|Publication number||US4437488 A|
|Application number||US 06/381,040|
|Publication date||Mar 20, 1984|
|Filing date||May 24, 1982|
|Priority date||May 24, 1982|
|Publication number||06381040, 381040, US 4437488 A, US 4437488A, US-A-4437488, US4437488 A, US4437488A|
|Inventors||Thomas D. Taggart, Robert E. Taggart|
|Original Assignee||Lockwood Technical Inc.|
|Export Citation||BiBTeX, EndNote, RefMan|
|Referenced by (51), Classifications (18), Legal Events (5)|
|External Links: USPTO, USPTO Assignment, Espacenet|
1. Field of the Invention
This invention relates to a valve for controlling the flow of hot melt material and more particularly to such valve that is solenoid operated, affords superior temperature control of the material controlled thereby and provides for adjustment of stroke without disassembly.
2. Description of the Prior Art
Valves for controlling the flow of hot melt material can be controlled by hydraulic or pneumatic actuators. Such actuators, however, are relatively slow. Hot melt material valves can be actuated by a solenoid. Solenoid valves can be overly complex and the temperature of the hot melt material that is controlled by the valve can adversely affect the electrical components of the solenoid.
A gun having a solenoid operated valve for hot melt material is disclosed in U.S. Pat. No. 3,485,417. The stroke of the patented valve can be adjusted only by partially disassembling the valve.
The main body of a valve according to the present invention is formed of material that is a good heat conductor, such as aluminum. The main body defines a bore in which is disposed an insert also constructed of material having good heat conductivity, such as brass. The fit between the wall of the bore and the outer surface of the insert is a close one so as to establish a good heat conducting relationship between the main body and the insert. Within the body is a heating element such as an electric powered heater cartridge, so that the wall defining the bore and the insert reside at an elevated temperature. The insert defines a central cylindric passage through which a valve stem extends. The outside diameter of the valve stem is slightly less than the inside diameter of the central cylindric passage so that an annular space is defined between the surface of the valve stem and the surface of the passage. This annular space forms a path for flow of the hot melt material. The stem and passage are dimensioned so that the radial extent of the annular space maintains the thickness of hot melt material traversing the annular space to a small amount (e.g. 0.004 inch) such that the hot melt material, a poor heat conductor, affords insignificant impedance to heat flow therethrough. Accordingly, the hot melt material can be heated to optimum working temperature when it is delivered from a valve incorporating the invention.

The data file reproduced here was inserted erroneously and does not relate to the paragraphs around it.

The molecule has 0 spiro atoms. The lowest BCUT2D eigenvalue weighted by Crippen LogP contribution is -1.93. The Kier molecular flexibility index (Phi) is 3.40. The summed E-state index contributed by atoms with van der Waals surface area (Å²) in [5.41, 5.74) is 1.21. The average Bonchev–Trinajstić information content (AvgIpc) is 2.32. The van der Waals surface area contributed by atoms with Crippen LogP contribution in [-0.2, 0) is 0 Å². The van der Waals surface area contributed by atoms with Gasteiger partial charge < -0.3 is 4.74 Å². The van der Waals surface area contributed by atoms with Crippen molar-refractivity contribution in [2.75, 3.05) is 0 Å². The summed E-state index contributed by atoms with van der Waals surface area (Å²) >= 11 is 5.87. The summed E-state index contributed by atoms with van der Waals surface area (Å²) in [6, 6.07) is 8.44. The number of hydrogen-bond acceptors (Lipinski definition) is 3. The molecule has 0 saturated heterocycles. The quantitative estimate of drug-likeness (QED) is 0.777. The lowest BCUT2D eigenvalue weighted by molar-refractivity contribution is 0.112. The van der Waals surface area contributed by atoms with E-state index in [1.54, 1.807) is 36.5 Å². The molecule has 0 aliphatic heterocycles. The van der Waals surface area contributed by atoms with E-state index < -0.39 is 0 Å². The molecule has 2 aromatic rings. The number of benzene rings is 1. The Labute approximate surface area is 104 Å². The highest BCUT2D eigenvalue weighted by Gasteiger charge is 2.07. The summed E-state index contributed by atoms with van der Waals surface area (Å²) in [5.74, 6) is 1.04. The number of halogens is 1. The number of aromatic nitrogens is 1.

Immovably mounted to the above mentioned main body in communication with the central cylindric passage is a valve seat. The valve stem has a conical tip shaped for cooperation with the seat to arrest flow therethrough. The end of the valve stem remote from the seat is fastened to the core of the solenoid valve; the core is disposed within a solenoid coil that is supported in a housing. The coil housing is threadedly joined to the main body so that rotation of the coil housing relative to the main body effects adjustment of the valve stroke. Such adjustment can be made without any disassembly of the valve.
Between the coil housing and the main body is a heat insulative body formed of material with poor heat conductivity, such as stainless steel. The insulative body is shaped to provide a heat path of small cross sectional area between the main body and the coil housing so as to reduce heat flow to the coil housing. Additonally, the heat insulative body is apertured to afford air circulation therethrough, thus further to reduce heat flow from the body to the coil housing.
An object of the invention is to provide a valve for hot melt material which enhances heat conduction to the hot melt material so that when the material is dispensed from the valve it is at optimum temperature. In one test, a valve not embodying the invention contained a heater that maintained the valve body at 360° F. Hot melt material supplied to the input of such valve was at 325° F. The output temperature of the hot melt material, except at very low delivery rates, was about 290° F. In contrast, a valve embodying the present invention under the same temperature conditions noted above produce hot melt material at the outlet thereof at about 310° F. This characteristic is particularly advantageous when handling hot melt materials that disintegrate if maintained at a high temperature for a substantial period.
Another object of the invention is to provide a solenoid operated valve for hot melt material wherein the solenoid is maintained at a relatively low temperature. In the valve noted previously, although the main body of the valve operated at temperatures up to about 500° F., the temperature of the solenoid was only about 200° F. This enhances the longevity of the solenoid and the insulation that constitutes a part thereof.
The foregoing, together with other objects, features, and advantages, will be more apparent after referring to the following specification and accompanying drawing.
FIG. 1 is a perspective view of a valve embodying the invention.
FIG. 2 is a central sectional side view of a valve embodying the invention with portions rotated to the plane of the section for purposes of illustration.
FIG. 3 is a cross sectional view taken on line 2--2 of FIG. 1.